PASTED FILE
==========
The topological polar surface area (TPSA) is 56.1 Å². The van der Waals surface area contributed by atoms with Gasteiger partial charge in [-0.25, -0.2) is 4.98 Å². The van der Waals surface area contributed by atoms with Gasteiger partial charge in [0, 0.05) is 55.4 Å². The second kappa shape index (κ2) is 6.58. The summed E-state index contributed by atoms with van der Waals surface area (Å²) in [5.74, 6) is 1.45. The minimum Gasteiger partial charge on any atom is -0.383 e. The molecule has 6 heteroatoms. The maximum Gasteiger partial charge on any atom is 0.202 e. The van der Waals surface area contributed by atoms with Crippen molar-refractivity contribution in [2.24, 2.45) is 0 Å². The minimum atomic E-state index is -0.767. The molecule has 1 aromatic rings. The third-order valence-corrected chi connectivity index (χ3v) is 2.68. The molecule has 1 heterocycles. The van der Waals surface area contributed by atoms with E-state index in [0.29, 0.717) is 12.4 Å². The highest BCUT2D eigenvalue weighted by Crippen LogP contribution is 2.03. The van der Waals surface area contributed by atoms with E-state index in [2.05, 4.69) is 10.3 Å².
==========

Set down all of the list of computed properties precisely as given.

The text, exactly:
The topological polar surface area (TPSA) is 56.1 Å². The van der Waals surface area contributed by atoms with Gasteiger partial charge in [-0.25, -0.2) is 4.98 Å². The van der Waals surface area contributed by atoms with Gasteiger partial charge in [0, 0.05) is 55.4 Å². The second kappa shape index (κ2) is 6.58. The summed E-state index contributed by atoms with van der Waals surface area (Å²) in [5.74, 6) is 1.45. The minimum Gasteiger partial charge on any atom is -0.383 e. The molecule has 6 heteroatoms. The maximum Gasteiger partial charge on any atom is 0.202 e. The van der Waals surface area contributed by atoms with Crippen molar-refractivity contribution in [2.24, 2.45) is 0 Å². The minimum atomic E-state index is -0.767. The molecule has 1 aromatic rings. The third-order valence-corrected chi connectivity index (χ3v) is 2.68. The molecule has 1 heterocycles. The van der Waals surface area contributed by atoms with E-state index in [0.29, 0.717) is 12.4 Å². The highest BCUT2D eigenvalue weighted by Crippen LogP contribution is 2.03. The van der Waals surface area contributed by atoms with E-state index in [2.05, 4.69) is 10.3 Å².